However, Dr Arun Gupta from the Breastfeeding Promotion Network of India (BPNI), the report's India partner, argued, "When you add sugars to baby formula food, babies are much more likely to drink it up because of the pleasing taste. With happy parents purchasing the products, it boosts the bottom line of companies. And they can get by because the regulations are weak."

What are added sugars?

Added sugars are sweetening agents, like syrups, added to processed foods and beverages. They're considered more harmful than the naturally occurring sugars in fruits and milk.

Why is this concerning?

The World Health Organisation (WHO) advises against introducing added sugars before age two. Doing so can lead to addictive eating habits and a preference for sweet tastes from an early age. 

Excessive sugar intake can also cause weight gain and obesity and increase the risk of chronic diseases like type 2 diabetes, heart disease, and certain cancers later in life.

"High sugar consumption in infancy is also linked to an increased risk of dental caries [tooth decay] and poor nutrient intake, as sugary foods often replace more nutritious options in a child's diet," Dr Richa Chaturvedi, senior consultant in endocrinology at Indraprastha Apollo Hospitals in New Delhi, told The Indian Express.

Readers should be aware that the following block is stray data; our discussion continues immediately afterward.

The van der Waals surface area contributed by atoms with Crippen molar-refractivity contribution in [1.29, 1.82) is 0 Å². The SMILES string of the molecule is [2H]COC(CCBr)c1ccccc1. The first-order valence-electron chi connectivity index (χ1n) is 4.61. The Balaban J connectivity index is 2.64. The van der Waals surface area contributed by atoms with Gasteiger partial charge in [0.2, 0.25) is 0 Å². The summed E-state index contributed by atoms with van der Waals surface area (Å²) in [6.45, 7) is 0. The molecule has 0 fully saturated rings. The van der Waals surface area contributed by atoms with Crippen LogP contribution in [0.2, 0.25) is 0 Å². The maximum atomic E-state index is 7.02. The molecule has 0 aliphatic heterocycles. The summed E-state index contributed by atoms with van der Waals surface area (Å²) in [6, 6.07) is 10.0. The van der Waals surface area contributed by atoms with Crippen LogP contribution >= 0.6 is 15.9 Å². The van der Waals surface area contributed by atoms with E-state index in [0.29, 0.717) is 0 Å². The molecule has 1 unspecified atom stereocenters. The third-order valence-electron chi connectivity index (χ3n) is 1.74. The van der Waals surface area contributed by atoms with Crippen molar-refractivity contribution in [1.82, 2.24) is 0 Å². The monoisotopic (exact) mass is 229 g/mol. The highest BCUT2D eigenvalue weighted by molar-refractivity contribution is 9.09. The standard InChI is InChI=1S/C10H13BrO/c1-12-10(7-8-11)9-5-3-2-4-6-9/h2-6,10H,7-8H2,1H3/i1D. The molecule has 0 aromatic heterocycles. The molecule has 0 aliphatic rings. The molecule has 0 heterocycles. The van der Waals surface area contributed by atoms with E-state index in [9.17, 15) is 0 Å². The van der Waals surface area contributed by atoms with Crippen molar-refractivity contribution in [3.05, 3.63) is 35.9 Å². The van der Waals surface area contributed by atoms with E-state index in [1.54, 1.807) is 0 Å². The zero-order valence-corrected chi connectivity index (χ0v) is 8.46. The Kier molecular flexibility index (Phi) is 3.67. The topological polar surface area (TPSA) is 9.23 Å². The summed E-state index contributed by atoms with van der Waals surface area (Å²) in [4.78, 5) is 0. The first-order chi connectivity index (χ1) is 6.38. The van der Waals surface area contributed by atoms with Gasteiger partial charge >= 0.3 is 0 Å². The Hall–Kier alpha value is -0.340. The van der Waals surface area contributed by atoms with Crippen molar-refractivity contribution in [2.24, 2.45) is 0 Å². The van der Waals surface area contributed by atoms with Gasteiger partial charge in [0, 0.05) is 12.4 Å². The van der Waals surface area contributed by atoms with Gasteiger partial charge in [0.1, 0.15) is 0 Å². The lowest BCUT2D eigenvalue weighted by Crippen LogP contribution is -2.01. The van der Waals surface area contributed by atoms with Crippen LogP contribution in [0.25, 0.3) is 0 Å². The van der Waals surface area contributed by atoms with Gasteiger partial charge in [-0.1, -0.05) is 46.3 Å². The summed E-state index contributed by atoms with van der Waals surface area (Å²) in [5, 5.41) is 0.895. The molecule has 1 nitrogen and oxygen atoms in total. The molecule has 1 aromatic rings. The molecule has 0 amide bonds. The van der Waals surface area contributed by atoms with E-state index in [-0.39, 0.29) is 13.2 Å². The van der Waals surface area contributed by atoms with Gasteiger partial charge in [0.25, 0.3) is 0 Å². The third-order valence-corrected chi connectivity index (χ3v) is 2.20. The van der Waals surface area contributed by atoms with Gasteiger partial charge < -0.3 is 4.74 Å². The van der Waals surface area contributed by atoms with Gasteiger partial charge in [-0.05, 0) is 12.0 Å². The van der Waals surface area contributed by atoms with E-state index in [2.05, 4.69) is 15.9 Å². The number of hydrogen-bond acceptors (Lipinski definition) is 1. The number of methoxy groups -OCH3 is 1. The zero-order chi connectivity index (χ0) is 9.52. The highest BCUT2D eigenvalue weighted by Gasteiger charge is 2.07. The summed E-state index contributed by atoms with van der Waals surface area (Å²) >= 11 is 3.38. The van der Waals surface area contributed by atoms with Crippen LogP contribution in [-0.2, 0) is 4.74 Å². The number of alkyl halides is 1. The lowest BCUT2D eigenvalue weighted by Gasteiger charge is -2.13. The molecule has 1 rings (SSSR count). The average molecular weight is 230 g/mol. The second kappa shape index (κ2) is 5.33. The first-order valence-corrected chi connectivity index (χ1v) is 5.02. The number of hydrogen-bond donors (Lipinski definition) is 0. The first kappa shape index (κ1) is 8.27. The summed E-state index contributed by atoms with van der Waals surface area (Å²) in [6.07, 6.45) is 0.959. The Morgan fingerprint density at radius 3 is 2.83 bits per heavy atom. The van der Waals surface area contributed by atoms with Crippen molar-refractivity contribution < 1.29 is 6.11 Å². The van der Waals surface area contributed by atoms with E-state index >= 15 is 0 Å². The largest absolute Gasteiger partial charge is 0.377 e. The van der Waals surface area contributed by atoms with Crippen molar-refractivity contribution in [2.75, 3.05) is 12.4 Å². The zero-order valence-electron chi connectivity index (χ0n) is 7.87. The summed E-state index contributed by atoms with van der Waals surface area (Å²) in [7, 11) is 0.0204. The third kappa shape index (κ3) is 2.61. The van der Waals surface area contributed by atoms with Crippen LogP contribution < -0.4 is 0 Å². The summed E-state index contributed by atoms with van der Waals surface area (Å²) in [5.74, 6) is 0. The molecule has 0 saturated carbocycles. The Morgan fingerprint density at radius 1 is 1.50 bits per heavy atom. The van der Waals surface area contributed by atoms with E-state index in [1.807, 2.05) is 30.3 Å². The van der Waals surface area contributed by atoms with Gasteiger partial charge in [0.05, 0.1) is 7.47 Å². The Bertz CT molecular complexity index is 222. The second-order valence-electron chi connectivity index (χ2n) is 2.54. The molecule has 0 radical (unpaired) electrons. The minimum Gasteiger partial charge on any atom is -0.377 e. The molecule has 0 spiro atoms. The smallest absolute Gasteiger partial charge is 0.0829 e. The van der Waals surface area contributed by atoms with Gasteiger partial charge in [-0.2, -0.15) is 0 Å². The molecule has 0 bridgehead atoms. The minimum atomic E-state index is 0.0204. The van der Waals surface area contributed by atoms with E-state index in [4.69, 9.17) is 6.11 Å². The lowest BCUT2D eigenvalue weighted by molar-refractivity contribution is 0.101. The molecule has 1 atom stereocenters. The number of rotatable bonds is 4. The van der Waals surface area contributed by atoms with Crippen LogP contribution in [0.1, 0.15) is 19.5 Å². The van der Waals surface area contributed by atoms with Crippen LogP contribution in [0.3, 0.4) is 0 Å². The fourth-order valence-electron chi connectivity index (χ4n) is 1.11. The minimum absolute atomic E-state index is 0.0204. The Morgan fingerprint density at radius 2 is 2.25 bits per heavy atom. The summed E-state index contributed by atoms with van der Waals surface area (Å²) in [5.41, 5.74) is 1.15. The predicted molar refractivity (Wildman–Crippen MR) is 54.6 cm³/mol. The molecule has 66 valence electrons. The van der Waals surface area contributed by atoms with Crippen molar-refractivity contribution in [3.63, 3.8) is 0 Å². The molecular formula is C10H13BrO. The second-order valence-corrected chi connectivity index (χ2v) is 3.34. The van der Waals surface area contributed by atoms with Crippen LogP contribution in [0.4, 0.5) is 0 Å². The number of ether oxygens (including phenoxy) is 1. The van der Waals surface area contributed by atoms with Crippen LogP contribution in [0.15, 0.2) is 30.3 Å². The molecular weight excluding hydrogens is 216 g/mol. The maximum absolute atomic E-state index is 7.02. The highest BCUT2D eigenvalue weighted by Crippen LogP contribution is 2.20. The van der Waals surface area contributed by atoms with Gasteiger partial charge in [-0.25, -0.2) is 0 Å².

Nestle controversy: How much sugar is too much?

In 2015, the WHO urged nations to limit free sugar intake in both children and adults to 10 per cent of their total energy intake. Additionally, it suggested reducing this limit further to five per cent or 25 grams per day. This recommendation excludes natural sugars found in fruits and milk, focusing instead on hidden sugars present in processed foods.

What are the guidelines in India?

Indian regulations governing infant nutrition standards do not specify an upper limit for added sugars. Instead, they outline requirements for various macronutrients such as proteins, fats, and carbohydrates, as well as essential micronutrients like Vitamin C, D, Iron, and zinc.

These regulations permit the use of corn syrup and malt in cereal-based infant food. They also allow sucrose and fructose to be used as carbohydrate sources, provided they constitute less than 20 per cent of the total carbohydrates in the food.

Nestle's previous controversies

Unhealthy food portfolio

In 2021, Nestle encountered criticism following the disclosure of an internal presentation indicating that a substantial portion of its mainstream food and beverage offerings did not meet established health standards. Nestle acknowledged that 60 per cent of its food and drinks portfolio, excluding pet food, baby formula, and coffee, fell short of health benchmarks.